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  • In Christian countries, the times and number of meals were originally derived from the hours of devotions of the Church. Monks ate their main meal after the celebration of nones, which was nine hours after daybreak—some time between midday and 3 p.m. The evening meal was after vespers, around sunset. For lay people, to break one’s fast after devotions was the general procedure.
  • Through the Renaissance, the larger meal was the prandium, or dinner, at ten or eleven in the morning. Supper, coena in Latin, was served around six in the evening. Most authors agreed that two meals a day were sufficient, although the English vehemently defended their custom of taking breakfast.
  • Breakfast was not a popular meal elsewhere. Writings suggest that it was only eaten by children and laborers. But by the 15th century it was commonly consumed by everyone. However, a 1478 household ordinance of Edward IV specified that only residents down to the rank of squires should be given breakfast, except by special order (sounds like budgeting).
  • At some point, there were four meals a day: breakfast, dinner, nuntions or nuncheons (eaten by workmen around noon) and late supper.
  • With the advent of oil lamps, the evening meal was served later in the day. In southern Europe, where the evening meal was the largest of the day, breakfast did not become important—merely coffee and perhaps a piece of bread or a pastry.
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    English Breakfast

    This is just part of an English breakfast,
    which can also include porridge, fruit,
    baked beans and other favorites. The practice of eating a large breakfast emerged in the 19th century. Photo © Indigolotos | 123rf.

  • In England and northern Europe, by the 18th century breakfast was the norm, eaten around 9 or 10 a.m. In the 19th century breakfast emerged as a full and sumptuous meal with bacon, eggs and even steaks for those who could afford them. Afternoon tea, as a snack between lunch and dinner, was created in 1840 by Anna, Seventh Duchess of Bedford (here’s the history of afternoon tea).
  • Thus, the three-meals-a-day practice is a relatively recent phenomenon—and of course only relates to those who could afford three meals a day.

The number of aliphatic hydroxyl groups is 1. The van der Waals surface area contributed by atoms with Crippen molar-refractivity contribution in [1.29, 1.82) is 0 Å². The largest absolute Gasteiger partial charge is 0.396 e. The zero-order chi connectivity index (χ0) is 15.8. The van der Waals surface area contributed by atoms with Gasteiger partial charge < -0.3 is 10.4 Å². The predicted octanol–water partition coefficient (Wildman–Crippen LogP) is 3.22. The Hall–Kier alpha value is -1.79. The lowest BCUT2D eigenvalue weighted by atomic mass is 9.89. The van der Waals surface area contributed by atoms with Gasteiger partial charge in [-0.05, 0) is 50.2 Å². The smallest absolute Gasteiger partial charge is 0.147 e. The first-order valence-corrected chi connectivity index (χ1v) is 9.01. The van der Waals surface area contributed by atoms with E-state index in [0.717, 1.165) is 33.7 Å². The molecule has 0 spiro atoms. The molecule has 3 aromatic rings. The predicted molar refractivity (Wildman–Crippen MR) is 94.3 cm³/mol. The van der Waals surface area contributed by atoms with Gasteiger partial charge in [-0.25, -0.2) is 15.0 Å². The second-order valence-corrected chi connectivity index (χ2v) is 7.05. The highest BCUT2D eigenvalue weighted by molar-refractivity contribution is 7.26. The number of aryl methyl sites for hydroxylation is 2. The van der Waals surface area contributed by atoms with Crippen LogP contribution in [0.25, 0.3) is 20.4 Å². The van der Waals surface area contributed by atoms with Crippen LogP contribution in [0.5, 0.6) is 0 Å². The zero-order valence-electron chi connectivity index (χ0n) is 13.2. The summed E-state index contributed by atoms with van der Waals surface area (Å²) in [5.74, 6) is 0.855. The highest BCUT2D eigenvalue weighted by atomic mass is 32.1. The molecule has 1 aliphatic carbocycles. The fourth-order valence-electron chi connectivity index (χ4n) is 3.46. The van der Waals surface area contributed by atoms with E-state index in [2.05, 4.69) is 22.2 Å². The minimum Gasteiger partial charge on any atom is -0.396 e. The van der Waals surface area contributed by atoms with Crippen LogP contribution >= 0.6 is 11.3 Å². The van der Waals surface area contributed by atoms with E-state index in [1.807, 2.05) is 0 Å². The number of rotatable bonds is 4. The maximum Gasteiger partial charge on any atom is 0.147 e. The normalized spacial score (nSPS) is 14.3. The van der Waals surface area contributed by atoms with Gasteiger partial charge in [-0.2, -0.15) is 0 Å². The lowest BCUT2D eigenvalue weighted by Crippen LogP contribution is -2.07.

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    NEWS: Italian Food Remains #1 With Americans

    Nation’s Restaurant News (NRA) reports something that may not even be news: Italian food remains America’s favorite “ethnic” restaurant cuisine. No other cuisine comes close, although Mexican and Chinese round out the “big three.”

    Sixty-one percent of the 1,000 people surveyed said they eat Italian food at restaurants at least once a month. By comparison, Mexican cuisine was eaten at least once a month by 50%, and Chinese cuisine by 36%.

    We couldn’t find an official survey of the most popular Italian dishes, but one informal survey we found nominated the following as the Top 10 favorite Italian restaurant entrées in the U.S. (excluding pizza, the majority of which is consumed at pizzerias* rather than conventional Italian restaurants):

    1. Chicken Parmigiana
    2. Fettuccine Alfredo
    3. Lasagna
    4. Linguine With Clam Sauce
    5. Veal Marsala
    6. Chicken Saltimbocca
    7. Pasta Primavera
    8. Shrimp Fra Diavolo
    9. Penne Alla Vodka
    10. Spaghetti Marinara (with tomato sauce)

     

    /home/content/p3pnexwpnas01_data02/07/2891007/html/wp content/uploads/chicken parmsesan cookingclassy 230

    Chicken Parmesan, the American spelling
    of Parmigiano. Here’s the recipe. Photo
    courtesy CookingClassy.com.

     
    Our own Top 10 list would be different, but we wouldn’t turn any of these down! And we’d add our own Top 10 Italian Desserts list: cannoli, panna cotta, zabaglione, tiramisu, berries with mascarpone, riccota cheesecake, biscotti, gelato/semifreddo/spumoni/tortoni, sorbetto/granita and bomboloni.

    The NRA defines “ethnic” cuisine broadly as any cuisine originating in a different country or within a specific region of the United States. We prefer the term “international cuisine” (it’s hard to think of French and Italian food as “ethnic”), but that doesn’t always work. American cuisnes—think Cajun and Creole—are ethnic but not international, as are California, Hawaiian, New England, Southern and Southwestern cuisines, among others.

    Choose the term you like better and read the full article at NRN.com.

     
    *Pizzerias serve other more casual fare as well, including calzones, stromboli and submarine sandwiches.